Summer is the best time to be a kid: Days filled with outdoor fun, exciting new adventures, and freedom from regular school days.
Packed days of fluidity can keep little minds active well into the bedtime hours, so we’ve gathered a trio of books designed to nurture nighttime routines.
Illustrations by Pamela Dalton (Chronicle $17.99) Age Infant-7
Sometimes, songs and poems at bedtime can become some of our most vivid memories as adults. Whether you fancy unique lullabies or classic rhymes, we found a new collection that will help parents create their own lasting tradition while tucking-in their wee ones.
Published in July 2017, this collection of lullabies, night songs, and poems features Dalton’s exquisite cut-paper artistry, a technique with roots in 16th-century Europe. Enchanting scenes of nightshirt-clad children, angels, butterflies and flowers glow against a backdrop of darkness, setting the perfect mood for sleepy-time.
The text itself features a generous selection that ranges from familiar nursery rhymes like “Twinkle, Twinkle Little Star” to the hypnotic African-American lullaby “All the Pretty Little Ponies,” and includes such unusual fare as “Evening Prayer” from an 1893 German opera.
by Helga Bansch (Eerdmans $14) Age 2-6
Bansch is an Austrian children’s book author with a taste for whimsy, lending this picture book a slightly surreal and dreamlike flair.
Everything begins orderly enough, with different animals returning home for bedtime. Birds snuggle into their nest, rabbits doze on a bed of hay, and polar bears snore inside their ice caves. Delicate mixed-media illustrations have an abstract quality that encourages the reader’s imagination.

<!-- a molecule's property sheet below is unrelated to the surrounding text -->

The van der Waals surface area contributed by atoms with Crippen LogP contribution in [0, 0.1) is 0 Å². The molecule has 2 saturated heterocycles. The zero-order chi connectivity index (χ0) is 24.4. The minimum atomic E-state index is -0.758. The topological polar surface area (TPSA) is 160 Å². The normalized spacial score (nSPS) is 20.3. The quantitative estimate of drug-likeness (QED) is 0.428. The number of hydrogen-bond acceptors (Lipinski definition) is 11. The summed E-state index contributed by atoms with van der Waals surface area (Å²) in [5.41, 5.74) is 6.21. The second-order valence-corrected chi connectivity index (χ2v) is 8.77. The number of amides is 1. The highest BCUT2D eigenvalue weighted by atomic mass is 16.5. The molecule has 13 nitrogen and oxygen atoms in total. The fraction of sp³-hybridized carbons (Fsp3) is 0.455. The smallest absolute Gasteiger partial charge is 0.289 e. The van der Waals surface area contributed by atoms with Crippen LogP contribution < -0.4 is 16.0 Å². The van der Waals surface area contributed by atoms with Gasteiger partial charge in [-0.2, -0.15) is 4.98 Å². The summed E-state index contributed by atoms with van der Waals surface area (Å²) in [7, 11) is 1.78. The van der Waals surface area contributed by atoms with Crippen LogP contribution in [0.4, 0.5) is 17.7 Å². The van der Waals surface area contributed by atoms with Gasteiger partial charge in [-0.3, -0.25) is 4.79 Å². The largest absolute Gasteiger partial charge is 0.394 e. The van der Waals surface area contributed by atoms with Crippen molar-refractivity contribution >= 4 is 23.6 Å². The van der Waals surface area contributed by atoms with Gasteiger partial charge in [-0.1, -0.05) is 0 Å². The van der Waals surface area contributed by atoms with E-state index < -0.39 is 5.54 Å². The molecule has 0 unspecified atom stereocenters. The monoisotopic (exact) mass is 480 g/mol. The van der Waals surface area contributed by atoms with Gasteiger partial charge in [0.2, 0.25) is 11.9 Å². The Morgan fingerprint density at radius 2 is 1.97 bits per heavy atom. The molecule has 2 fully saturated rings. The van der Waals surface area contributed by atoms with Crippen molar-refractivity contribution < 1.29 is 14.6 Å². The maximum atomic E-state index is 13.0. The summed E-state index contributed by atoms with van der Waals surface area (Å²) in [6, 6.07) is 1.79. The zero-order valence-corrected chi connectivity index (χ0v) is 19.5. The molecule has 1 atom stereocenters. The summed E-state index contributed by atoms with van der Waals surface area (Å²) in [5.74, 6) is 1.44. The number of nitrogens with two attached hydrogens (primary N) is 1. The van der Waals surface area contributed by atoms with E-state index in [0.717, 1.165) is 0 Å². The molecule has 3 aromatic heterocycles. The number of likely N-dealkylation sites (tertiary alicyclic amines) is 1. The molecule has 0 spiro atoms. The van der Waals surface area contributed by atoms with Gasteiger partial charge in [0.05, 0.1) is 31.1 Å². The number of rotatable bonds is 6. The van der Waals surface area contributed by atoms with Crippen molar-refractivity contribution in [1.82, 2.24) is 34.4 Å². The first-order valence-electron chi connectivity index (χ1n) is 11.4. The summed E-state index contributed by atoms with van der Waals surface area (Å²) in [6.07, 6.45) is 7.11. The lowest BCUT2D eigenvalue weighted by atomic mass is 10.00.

A dramatically illustrated lunar eclipse turns sleeping into dreaming, and literally turns the story—and the book—upside down, leaving readers in a mysterious world of the various animals’ nocturnal musings. This unusual book is pleasantly mysterious, and unlike any other on your child’s bookshelf.
by Hiroyuki Arai (Chronicle $14.99) Age 2-4
With basic but colorful acrylic/collage illustrations, this book’s interactive twist is suitable for even the youngest toddlers.
One by one, everyone from teddy bears and kitties, to piglets and children, must relinquish their toys at bedtime. After the split (“Dutch” door) page is turned, the reader sees everything property stowed in the toy box, and the critters have been tucked in under their blanket. One more half-page, and their eyes close in slumber. Goodnight!
This deceptively simple novelty book accomplishes three goals: Reinforcing the lesson to tidy up your toys, providing interaction so your child can “help” read, and encouraging sleep with the repetition of “goodnight” after every chapter.
Tip: At press time, we found this hardcover discounted to under $3 at the best-known online book seller.